Jump to content
  • Recently Browsing   0 members

    • No registered users viewing this page.

[2009: SEP-OCT] End of Days


Kaedyn Zehn
 Share

Recommended Posts

((IKS Reclaw))

“Help us,” the voice crackled, echoing around the dimly lit room, “Somebody... please help us.”

Jados, son of Heran, looked up from his computer and stared at the large object in the middle of the cargo hold. Finally, he had managed to interface with the mysterious device that they had found adrift in space.

Moments earlier he had been cursing his rotten luck. Had he been on a Starfleet vessel, he had no doubt that this would have been easier. Klingon ships rarely had the most rudimentary scientific equipment. He turned his attention back to his computer, desperate to make the device give up more of its secrets.

“Help us. Somebody... please help us.”

The terror in the woman’s voice, like nothing the young scientist had ever heard before, chilled Jados to his very core. Who was she? What did they need help from? He didn’t entirely understand the information readout on his monitor but from the numerical data it seemed likely that the message was the last file on the probe.

Engrossed in his research, Jados hadn’t noticed the doors to the cargo hold slide open or the massive hulk of a man that was the ship’s captain approaching him.

“You have been down here for hours, science officer,” he growled placing an emphasis on the young half-human’s job title. Klingon warriors did not become science officers; human half-breeds did.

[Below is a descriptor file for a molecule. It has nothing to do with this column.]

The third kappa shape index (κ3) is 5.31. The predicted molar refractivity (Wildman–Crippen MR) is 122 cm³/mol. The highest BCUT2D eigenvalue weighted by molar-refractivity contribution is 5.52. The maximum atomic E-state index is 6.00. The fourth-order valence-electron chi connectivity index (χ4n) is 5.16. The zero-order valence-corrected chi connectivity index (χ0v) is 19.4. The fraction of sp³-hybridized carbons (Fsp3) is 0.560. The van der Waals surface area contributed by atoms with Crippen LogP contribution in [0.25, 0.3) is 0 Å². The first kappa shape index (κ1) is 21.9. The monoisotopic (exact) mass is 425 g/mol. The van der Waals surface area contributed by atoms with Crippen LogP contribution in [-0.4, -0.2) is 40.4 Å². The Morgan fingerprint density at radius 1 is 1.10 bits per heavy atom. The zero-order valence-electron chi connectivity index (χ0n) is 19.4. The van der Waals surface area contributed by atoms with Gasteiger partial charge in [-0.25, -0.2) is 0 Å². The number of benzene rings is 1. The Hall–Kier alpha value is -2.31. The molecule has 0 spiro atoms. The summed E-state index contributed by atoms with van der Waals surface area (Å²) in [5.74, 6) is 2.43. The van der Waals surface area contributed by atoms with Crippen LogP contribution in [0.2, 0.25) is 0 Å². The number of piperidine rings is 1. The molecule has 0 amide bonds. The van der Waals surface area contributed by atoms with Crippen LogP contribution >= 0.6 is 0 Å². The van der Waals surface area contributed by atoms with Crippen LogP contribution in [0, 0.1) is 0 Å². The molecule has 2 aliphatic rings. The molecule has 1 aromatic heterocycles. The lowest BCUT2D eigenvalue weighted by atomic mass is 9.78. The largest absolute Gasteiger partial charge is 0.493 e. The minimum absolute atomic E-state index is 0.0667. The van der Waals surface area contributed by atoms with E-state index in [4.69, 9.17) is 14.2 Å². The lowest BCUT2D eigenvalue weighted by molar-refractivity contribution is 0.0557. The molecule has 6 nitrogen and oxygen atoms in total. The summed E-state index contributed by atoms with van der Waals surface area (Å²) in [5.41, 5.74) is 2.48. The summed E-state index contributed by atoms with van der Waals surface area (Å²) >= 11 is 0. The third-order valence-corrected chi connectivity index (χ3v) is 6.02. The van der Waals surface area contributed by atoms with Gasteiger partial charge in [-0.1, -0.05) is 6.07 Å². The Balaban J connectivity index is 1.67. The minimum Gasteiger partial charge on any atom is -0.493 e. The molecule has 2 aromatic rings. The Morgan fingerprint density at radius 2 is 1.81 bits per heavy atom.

“My apologies, Commander,” Jados said, “I didn’t hear you come in.”

“Do you know what it is yet?” Kran demanded.

“It may be a communications device,” Jados began, “it’s actually quite interesting, it seems to be...”

The commander growled a string of colourful Klingon expletives. It was clear that he did not find a communications probe as interesting as a weapon or some artefact that could fetch a high price.

“So it is worthless?”

“I wouldn’t say that,” the young scientist replied, “I am waiting for the results of the dating analysis, but it appears to be several centuries old!”

“And?”

“W-w-with your permission,” Jados stammered, “I would like to keep studying it.”

“Do as you wish,” the Captain replied, “it is junk.”

As he turned to leave, Jados stood and took a few tentative paces towards him.

“One more thing, Commander... Have you ever heard of a race called the Fellarans?”

((Fellara Prime))

President Mor Hilarri looked out over the cheering crowd and grinned broadly. In many ways, it had felt as if the last few weeks had been a dream but here she was, delivering her first speech after becoming the first President of her people's newly formed World Government.

"We have overcome great challenges," she said into the microphone, "and we continue to face even greater challenges but we shall face them together, knowing in our hearts that we are stronger as a whole than we could be apart."